Bone Scan



A bone scan is a test to look for changes in bone activity, such as injury or disease. It uses radioactive isotopes and tracer chemicals to highlight problem areas.

Skeletal System
women skeleton
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Possible Complications

Problems are rare, but all procedures have some risk. The doctor will go over some problems that could happen, such as:

  • Infection
  • Allergic reaction to the injected material

Some people worry about the use of radioactive material in a bone scan. The amount of radioactivity is small and passes from the body in 2 to 3 days.



This content is reviewed regularly and is updated when new and relevant evidence is made available. This information is neither intended nor implied to be a substitute for professional medical advice. Always seek the advice of your physician or other qualified health provider prior to starting any new treatment or with questions regarding a medical condition.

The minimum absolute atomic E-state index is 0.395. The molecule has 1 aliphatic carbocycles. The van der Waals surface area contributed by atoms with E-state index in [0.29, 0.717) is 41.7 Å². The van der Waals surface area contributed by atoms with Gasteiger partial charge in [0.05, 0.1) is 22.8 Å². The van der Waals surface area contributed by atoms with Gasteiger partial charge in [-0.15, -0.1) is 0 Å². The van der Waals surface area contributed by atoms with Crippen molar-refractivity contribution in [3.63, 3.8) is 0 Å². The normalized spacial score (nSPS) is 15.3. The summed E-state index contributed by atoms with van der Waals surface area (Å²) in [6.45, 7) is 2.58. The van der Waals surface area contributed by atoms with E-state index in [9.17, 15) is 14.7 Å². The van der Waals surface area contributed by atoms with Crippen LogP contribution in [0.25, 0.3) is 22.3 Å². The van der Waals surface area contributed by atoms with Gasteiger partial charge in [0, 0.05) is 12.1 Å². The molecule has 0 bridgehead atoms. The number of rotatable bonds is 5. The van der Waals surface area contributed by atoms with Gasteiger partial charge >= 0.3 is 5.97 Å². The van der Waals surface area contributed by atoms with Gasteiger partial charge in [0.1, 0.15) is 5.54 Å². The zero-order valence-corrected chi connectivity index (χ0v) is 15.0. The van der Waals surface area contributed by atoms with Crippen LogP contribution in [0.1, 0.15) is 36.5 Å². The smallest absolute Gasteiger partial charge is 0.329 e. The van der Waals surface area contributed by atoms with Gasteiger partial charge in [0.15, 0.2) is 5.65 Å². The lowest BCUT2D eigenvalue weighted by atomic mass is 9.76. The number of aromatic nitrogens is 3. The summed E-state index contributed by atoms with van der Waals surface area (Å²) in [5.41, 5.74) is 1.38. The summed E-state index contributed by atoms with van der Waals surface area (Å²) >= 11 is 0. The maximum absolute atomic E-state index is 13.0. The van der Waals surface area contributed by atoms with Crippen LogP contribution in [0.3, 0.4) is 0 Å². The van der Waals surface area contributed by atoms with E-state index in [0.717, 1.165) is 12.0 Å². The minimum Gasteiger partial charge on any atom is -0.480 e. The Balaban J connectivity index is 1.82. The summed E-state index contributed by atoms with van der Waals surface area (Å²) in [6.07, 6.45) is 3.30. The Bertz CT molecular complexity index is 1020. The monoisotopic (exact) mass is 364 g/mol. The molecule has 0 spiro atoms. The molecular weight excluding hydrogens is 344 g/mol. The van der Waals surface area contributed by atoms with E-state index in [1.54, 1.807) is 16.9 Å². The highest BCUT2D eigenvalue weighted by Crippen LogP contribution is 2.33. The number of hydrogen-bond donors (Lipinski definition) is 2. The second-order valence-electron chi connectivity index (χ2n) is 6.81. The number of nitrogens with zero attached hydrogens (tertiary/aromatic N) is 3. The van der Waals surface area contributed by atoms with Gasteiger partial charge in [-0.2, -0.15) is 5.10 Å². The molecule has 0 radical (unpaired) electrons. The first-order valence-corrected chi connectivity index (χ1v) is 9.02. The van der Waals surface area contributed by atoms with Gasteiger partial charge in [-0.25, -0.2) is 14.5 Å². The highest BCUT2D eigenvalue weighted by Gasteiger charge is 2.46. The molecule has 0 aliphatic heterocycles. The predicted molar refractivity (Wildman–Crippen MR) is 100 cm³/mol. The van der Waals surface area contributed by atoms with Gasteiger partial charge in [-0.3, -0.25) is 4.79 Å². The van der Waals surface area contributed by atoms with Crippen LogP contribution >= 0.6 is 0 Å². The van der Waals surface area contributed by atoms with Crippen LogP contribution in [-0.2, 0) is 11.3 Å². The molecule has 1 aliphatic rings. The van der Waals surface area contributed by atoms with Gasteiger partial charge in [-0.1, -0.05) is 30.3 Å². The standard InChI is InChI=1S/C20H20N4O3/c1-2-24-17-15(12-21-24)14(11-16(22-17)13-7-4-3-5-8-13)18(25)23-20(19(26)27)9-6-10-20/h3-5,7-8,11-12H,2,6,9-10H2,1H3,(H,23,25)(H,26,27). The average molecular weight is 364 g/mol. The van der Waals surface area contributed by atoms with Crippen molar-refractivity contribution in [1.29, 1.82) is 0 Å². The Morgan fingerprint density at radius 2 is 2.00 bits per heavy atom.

Edits to original content made by Denver Health.

a (Radionuclide Bone Scan; Bone Scintigraphy)


National Institute of Arthritis and Musculoskeletal and Skin Diseases 

Ortho Info—American Academy of Orthopaedic Surgeons 


Canadian Orthopaedic Association 

Ontario Ministry of Health and Long-Term Care 


Bone scan. Cancer.Net website. Available at: Accessed September 15, 2020.

Bone scan. Johns Hopkins Medicine website. Available at: Accessed September 15, 2020.

Skeletal scintigraphy (bone scan). Radiology Info—Radiological Society of North America website. Available at: Accessed September 15, 2020.

Snderlin BR, Raspa R. Common stress fractures. American Academy of Family Physicians website. Available at: Accessed September 15, 2020.